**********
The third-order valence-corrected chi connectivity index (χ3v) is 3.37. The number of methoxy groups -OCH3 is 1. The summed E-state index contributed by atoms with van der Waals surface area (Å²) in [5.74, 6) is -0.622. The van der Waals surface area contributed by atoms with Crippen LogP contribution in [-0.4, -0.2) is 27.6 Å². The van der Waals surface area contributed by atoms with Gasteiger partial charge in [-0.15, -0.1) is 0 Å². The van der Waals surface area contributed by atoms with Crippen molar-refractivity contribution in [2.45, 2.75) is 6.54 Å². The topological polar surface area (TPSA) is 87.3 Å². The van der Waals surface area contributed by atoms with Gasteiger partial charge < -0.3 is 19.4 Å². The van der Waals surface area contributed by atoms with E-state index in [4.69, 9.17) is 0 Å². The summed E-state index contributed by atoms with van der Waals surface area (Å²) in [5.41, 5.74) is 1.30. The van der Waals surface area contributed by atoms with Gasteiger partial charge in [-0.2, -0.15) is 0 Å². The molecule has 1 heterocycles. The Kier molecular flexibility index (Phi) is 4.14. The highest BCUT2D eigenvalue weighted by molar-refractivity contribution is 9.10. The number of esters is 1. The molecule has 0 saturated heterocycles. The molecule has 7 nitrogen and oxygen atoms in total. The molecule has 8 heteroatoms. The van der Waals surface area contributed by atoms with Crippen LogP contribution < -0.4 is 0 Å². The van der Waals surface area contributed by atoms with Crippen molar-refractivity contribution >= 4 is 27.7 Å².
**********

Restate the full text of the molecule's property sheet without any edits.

The third-order valence-corrected chi connectivity index (χ3v) is 3.37. The number of methoxy groups -OCH3 is 1. The summed E-state index contributed by atoms with van der Waals surface area (Å²) in [5.74, 6) is -0.622. The van der Waals surface area contributed by atoms with Crippen LogP contribution in [-0.4, -0.2) is 27.6 Å². The van der Waals surface area contributed by atoms with Gasteiger partial charge in [-0.15, -0.1) is 0 Å². The van der Waals surface area contributed by atoms with Crippen molar-refractivity contribution in [2.45, 2.75) is 6.54 Å². The topological polar surface area (TPSA) is 87.3 Å². The van der Waals surface area contributed by atoms with Gasteiger partial charge < -0.3 is 19.4 Å². The van der Waals surface area contributed by atoms with E-state index in [4.69, 9.17) is 0 Å². The summed E-state index contributed by atoms with van der Waals surface area (Å²) in [5.41, 5.74) is 1.30. The van der Waals surface area contributed by atoms with Gasteiger partial charge in [-0.2, -0.15) is 0 Å². The molecule has 1 heterocycles. The Kier molecular flexibility index (Phi) is 4.14. The highest BCUT2D eigenvalue weighted by molar-refractivity contribution is 9.10. The number of esters is 1. The molecule has 0 saturated heterocycles. The molecule has 7 nitrogen and oxygen atoms in total. The molecule has 8 heteroatoms. The van der Waals surface area contributed by atoms with Crippen LogP contribution < -0.4 is 0 Å². The van der Waals surface area contributed by atoms with Crippen molar-refractivity contribution >= 4 is 27.7 Å².